So I really needed more help that I wasnt really getting. The docs for the libreboot page are for the beaglebone, and all I had was a pi 3. Through some more digging I found that the t400 always has the 16pin bios chip. So you for sure want the Pomona 5252 clip for programming.

It looks like this:

Youll also want some female to female jumpers like this:

This would get me connected to the GPIO header on the pi but I still didnt understand the process at all. Then I found the libreboot subreddit and subsequently this thread. I owe my success to u/T-400

Really though, my journey had only just begun. This began the daunting task of getting to the chip to flash it. You see the t400 is probably the worst machine to do this process to. Its not something I would ever recommend to a first timer and it made me rethink my initial decision to buy the thinkpad that I did. The x200 is significantly easier. Luckily I’ve had a fair few laptops apart and while this one certainly ranks in my top 10 for ‘wtf do you need all these screws for’, its doable if you plan stuff out.

The keyboard and touchpad are easy since those screws are labelled on the bottom. Theres probably 8 different types of screws in this thing and theres no way you can remember where stuff goes without organizing it some way.

I took pictures of cable locations as I disassembled

You cannot take enough pictures. This still left me with questions on reassembly (partially because I waited a long time to finish this).

You have to tear this thing down basically to the bare board to get to the bios chip because the frame covers it.

Finally after painstakingly disassembling I had access to what I needed. This little bastard was now all that was separating me from being FREE.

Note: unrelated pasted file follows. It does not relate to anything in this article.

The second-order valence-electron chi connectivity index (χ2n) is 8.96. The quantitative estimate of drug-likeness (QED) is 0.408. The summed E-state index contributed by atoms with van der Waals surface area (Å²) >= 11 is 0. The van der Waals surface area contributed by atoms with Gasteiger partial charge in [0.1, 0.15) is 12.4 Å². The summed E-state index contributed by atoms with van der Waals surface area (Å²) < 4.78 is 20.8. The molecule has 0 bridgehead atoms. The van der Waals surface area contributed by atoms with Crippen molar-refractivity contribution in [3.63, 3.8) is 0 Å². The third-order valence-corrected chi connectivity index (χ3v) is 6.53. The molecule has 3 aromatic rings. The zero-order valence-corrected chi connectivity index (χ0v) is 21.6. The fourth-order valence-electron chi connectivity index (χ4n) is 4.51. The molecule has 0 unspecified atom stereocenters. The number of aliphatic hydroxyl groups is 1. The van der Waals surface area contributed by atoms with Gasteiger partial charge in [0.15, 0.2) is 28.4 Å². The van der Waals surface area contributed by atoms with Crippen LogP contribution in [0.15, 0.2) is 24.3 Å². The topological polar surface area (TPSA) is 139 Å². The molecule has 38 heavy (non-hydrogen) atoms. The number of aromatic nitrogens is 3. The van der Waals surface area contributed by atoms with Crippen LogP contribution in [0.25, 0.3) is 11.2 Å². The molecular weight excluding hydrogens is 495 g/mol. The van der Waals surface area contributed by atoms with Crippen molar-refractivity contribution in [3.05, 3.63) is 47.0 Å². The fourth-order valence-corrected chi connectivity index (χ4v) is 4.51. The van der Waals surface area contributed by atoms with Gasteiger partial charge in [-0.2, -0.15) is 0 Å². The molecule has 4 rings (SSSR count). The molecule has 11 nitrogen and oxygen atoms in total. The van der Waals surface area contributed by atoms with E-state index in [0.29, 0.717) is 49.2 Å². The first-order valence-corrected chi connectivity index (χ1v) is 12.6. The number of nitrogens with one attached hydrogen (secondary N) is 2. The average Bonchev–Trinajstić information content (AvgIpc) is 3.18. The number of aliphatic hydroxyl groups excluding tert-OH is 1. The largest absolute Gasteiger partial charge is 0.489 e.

I got things set up kinda, but by this point I felt too defeated to go on much further than this.

The whole time I took this machine apart I was laying out the parts in the order in which they came off the laptop, and also taping the screws to each part where possible, and where not possible I drew a crude diagram indicating their location.

This would prove crucial later when trying to understand how this thing was put together. Note, theres 2 bottoms here. I ordered another one because mine had a crack in it. This ended up being really nice because it meant I could just put the screws for the bottom in the replacement while I did my thing.

Eventually my wife got tired of seeing a laptop laid out across the floor and put the fire under my ass to get this thing done… so I grabbed an SD card, loaded raspbian, and got to work plugging away following the previous reddit tutorial.

The first attempt was a failure. I had partially reassembled the laptop to get it booted and when the display didnt even light up I was heart broken. I went to bed that night frustrated and ready to give up… but I didnt. I worked my way through the tutorial again, this time being more careful that I was following the directions perfectly.


Finally I partially reassembled the machine… and…


kinda… Once reassembled I ran into graphical errors and failures to boot again… It crushed me until I started playing around with it. I eventually uncovered that it would now only boot with one particular stick of RAM. I had 3 samsung sticks and one micron… It only seemed to like that one micron stick.